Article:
Building recovery with 'slow money'

Politicians, regulators and the media unfairly blamed the financial crisis solely on the banks.

But, of course, it was much more complex than this.

Politicians, regulators and the media unfairly blamed the financial crisis solely on the banks. But, of course, it was much more complex than this. The result of this analysis is that we’ve been left with a triangle of austerity: economic, political and regulatory.

A convenient solution to the crisis was quantitative easing, or ‘monetary methadone’, which drove asset price inflation, addiction to cheap money, inequality, and massive government deficits. QE is a ‘fast money’ tool which has benefitted rich people, whereas sustainable growth comes from ‘slow money’, Legal & General’s favoured investment model.

We know that ‘fast money’ policies prevented the Great Recession from becoming an even worse depression, but what’s needed now are more progressive economic policies.

The focus on monetary tools and the blame game has diverted attention from the many real opportunities there are to create growth and also to deliver a fairer society.

  1. Supplying genuinely 21st century infrastructure is the most obvious engine for growth, including renewal of our urban centres across the UK. Many city centres are not overbuilt but are under demolished.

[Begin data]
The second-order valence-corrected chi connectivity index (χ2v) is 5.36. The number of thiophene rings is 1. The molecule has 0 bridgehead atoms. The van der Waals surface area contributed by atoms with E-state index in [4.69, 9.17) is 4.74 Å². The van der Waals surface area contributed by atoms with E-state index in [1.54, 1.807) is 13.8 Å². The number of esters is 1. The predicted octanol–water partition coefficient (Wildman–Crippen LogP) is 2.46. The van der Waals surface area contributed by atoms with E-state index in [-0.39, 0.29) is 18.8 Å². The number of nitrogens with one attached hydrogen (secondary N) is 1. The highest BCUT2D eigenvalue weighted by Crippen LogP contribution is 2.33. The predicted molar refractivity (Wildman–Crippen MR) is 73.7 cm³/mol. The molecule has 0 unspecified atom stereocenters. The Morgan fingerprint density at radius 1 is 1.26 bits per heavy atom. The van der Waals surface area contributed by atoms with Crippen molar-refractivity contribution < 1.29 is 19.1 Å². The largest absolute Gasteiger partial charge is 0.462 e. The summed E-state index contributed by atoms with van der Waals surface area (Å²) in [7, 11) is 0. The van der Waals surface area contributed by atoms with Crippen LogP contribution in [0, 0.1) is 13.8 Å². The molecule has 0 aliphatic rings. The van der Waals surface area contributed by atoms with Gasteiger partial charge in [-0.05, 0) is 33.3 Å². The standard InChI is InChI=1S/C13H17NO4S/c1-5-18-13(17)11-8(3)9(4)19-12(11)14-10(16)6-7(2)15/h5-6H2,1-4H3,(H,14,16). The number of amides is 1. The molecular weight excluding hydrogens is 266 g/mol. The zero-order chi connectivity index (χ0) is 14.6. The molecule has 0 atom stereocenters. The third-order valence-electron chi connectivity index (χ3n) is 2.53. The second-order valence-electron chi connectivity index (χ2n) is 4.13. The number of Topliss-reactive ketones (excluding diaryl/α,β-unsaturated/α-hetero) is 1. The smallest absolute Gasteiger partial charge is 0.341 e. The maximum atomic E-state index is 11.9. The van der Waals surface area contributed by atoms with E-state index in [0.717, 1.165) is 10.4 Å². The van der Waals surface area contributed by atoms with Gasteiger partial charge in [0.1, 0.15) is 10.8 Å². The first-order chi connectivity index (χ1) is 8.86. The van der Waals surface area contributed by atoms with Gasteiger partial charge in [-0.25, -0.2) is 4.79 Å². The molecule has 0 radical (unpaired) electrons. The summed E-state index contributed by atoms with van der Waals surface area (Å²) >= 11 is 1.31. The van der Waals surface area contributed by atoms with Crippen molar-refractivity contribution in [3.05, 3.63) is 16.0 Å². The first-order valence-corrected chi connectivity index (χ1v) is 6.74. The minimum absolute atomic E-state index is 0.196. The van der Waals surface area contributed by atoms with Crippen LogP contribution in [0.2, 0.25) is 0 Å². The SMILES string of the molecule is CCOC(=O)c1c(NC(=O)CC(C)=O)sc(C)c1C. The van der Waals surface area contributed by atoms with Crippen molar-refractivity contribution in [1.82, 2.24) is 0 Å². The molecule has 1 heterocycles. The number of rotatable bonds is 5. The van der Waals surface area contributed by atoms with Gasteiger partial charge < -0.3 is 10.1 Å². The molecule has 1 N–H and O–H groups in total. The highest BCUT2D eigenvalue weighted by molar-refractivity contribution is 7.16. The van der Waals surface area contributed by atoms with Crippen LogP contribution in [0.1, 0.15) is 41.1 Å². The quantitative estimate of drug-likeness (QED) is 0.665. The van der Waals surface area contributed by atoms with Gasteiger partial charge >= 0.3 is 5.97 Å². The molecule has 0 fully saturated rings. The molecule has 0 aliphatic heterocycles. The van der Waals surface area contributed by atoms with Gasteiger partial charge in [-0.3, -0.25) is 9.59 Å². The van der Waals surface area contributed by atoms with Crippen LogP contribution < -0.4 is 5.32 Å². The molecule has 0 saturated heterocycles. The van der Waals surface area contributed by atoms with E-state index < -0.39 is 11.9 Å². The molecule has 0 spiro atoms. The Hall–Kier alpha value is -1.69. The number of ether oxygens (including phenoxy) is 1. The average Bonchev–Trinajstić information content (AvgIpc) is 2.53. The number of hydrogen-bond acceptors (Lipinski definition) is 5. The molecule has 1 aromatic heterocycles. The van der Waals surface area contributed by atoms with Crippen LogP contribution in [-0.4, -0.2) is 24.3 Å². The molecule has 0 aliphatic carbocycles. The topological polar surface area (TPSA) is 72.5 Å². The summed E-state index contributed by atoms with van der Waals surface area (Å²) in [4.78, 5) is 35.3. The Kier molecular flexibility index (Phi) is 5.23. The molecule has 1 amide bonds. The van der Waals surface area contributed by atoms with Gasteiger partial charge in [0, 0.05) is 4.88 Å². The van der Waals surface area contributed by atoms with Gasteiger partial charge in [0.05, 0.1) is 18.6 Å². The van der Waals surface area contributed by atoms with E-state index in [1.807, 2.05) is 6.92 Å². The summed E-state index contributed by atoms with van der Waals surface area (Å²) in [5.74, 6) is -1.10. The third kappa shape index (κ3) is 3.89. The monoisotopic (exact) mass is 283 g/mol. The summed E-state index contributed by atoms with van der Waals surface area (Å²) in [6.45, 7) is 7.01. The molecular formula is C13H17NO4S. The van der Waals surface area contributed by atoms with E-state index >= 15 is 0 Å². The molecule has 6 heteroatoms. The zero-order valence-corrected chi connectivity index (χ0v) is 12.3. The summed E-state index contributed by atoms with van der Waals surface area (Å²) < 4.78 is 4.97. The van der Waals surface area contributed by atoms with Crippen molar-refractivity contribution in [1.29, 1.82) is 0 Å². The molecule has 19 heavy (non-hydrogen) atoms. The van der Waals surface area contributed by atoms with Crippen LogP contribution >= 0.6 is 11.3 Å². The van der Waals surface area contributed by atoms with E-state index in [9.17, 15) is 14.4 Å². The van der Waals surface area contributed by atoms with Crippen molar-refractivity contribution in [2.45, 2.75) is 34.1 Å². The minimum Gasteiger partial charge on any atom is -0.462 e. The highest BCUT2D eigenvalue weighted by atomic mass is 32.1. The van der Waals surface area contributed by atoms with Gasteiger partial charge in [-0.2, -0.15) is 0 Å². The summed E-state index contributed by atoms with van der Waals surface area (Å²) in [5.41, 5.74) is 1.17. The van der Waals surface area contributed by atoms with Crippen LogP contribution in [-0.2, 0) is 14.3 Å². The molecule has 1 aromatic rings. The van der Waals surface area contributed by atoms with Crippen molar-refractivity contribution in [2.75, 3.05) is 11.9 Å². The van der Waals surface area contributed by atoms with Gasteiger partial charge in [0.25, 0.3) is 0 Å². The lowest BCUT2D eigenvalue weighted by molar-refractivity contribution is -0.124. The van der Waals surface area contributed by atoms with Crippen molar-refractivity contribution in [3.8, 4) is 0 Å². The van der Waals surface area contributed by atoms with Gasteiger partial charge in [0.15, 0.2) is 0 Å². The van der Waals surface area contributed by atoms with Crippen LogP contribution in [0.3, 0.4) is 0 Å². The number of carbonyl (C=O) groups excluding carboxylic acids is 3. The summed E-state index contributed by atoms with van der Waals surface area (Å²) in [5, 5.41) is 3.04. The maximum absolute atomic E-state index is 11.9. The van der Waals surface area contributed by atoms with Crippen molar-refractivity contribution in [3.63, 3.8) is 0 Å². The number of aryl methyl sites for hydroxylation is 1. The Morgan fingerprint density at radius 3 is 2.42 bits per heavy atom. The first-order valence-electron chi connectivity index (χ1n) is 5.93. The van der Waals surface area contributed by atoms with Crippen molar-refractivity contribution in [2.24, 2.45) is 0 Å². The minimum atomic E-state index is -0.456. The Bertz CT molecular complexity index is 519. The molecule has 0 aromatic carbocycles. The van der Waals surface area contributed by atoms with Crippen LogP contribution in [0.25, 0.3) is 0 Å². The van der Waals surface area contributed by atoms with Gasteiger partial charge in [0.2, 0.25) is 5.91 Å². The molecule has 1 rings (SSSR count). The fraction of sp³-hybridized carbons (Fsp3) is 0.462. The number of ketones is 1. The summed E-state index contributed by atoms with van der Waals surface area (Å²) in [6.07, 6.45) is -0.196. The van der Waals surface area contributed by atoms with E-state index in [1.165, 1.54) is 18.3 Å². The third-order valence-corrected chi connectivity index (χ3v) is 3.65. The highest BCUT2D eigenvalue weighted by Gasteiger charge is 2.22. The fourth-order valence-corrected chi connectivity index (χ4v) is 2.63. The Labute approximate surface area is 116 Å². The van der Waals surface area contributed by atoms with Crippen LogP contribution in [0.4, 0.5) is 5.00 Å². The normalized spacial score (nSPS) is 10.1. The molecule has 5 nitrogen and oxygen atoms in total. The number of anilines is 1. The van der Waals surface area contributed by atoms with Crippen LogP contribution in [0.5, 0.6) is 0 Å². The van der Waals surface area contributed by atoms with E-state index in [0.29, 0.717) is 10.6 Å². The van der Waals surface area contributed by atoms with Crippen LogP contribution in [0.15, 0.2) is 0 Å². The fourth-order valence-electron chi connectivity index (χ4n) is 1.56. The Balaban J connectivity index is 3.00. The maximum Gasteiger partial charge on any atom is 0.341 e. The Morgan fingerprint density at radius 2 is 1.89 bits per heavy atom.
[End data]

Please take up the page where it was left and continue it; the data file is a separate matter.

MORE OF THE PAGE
2. A massive increase in intellectual rather than physical property, not just in the big tech brands like Facebook and Google, but also in healthcare and education, where the digital age has just begun.
  3. Using digital technology, demographic opportunities and intergenerational economics to fashion new social security and protection systems. New systems that are better suited to help ‘last time buyers’, savers in a low interest rate world and families struggling on average incomes.

We can help governments by designing and delivering economically and socially useful products based around what we see as the five drivers of global growth: ageing populations; digital lifestyles; social welfare reforms; globally homogenous asset markets and retrenching banks.

We’ve already invested £5.7 billion in a number of ‘slow money’ projects that synchronise with the five drivers. This includes financing new student accommodation at universities across the UK, such as Imperial College and the University of Southampton. In partnership with English Cities Fund and a number of local authorities, we’ve been helping regenerateSalford, Liverpool, Wakefield, Plymouth and Canning Town. We also provided finance for “Places for People”, a £252 million investment that will provide 7,000 new homes.

But our investments are not limited to housing. We’ve also worked with the Royal Liverpool Hospital to finance the construction of a new hospital with 646 acute beds and we’ve put £220 million of our ‘slow money’ into the care home sector. These are just a handful of examples.

There’s more we do, and there’s more we can do across every sector from transport to energy. Working with insurers, the next government can, even within the constraints of deficit reduction, continue to build infrastructure, deliver new financial security for working families and tackle the housing crisis.

'Slow money' has a lot to offer.